Charity… is a response to a crisis or an immediate need. It sees the victims and their needs and responds with gift-giving. The heroic efforts of the Red Cross bespeak volumes about this form of giving.
Philanthropy, on the other hand, is like an investment. It is an act of giving money for a specific reason with the intention of improving the welfare of a community or an organization over the long term. The recipient is obliged to show results. It has some of the characteristics of an investment, as if it were a loan from a bank officer. Reports are required on how the money was spent, including periodic progress reports so additional grants might be made.
Fund-raising asks us to give to a project such as a building or a capital investment, but rarely to an annual budget. The average parish is sometimes tempted to teach fund-raising rather than stewardship. It is a necessary procedure for developing hospitals, schools, and the arts. But if it becomes the norm for raising the annual parish budget, it profoundly diminishes the theology of the old liturgical words at the offertory, ‘All things come of thee O Lord and of thine own have we given thee.’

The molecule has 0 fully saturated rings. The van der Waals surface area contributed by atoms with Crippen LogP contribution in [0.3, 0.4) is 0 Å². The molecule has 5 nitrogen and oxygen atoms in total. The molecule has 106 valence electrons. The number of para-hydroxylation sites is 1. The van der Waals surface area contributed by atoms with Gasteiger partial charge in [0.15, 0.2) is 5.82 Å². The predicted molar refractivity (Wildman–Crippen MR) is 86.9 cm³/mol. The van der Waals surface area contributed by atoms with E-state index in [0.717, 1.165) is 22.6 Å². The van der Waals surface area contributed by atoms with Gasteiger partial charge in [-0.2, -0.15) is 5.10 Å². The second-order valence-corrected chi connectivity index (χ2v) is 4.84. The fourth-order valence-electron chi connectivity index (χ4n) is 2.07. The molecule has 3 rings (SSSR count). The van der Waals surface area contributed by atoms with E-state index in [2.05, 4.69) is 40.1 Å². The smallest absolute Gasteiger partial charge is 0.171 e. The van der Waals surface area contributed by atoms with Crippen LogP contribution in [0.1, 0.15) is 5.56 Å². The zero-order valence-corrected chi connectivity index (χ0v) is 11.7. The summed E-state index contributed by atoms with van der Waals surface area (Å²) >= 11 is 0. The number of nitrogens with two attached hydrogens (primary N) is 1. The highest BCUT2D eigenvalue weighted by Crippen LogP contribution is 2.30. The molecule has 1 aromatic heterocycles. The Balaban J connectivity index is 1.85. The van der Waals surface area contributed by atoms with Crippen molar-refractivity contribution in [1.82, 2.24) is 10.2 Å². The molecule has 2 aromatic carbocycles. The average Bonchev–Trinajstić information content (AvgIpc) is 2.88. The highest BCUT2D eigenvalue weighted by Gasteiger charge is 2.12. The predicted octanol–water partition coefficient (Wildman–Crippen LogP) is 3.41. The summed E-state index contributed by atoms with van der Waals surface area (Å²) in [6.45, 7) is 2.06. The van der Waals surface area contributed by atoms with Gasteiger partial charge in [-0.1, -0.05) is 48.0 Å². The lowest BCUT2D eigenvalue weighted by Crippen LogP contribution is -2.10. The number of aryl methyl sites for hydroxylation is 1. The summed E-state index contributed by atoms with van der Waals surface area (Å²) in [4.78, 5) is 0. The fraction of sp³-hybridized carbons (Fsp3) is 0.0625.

Stewardship in our culture is a radically different way of thinking about giving. Charity, philanthropy, and fund-raising all treat the individual as the owner of the money. Stewardship on the other hand treats God as the owner, and the giver as one who simply returns a portion of what God has given. The Church in its theology offers each of us an opportunity to give out of gratitude. Stewardship is giving with no strings attached. It is related to creation and my place in it. The church says to its people: “God is giving you a chance to give God a gift because you delight in God’s very existence and the blessings in your life.”
How is giving treated in your church culture? How do you shift the culture to where stewardship and generosity are a normal part of the conversations? Let’s talk about that.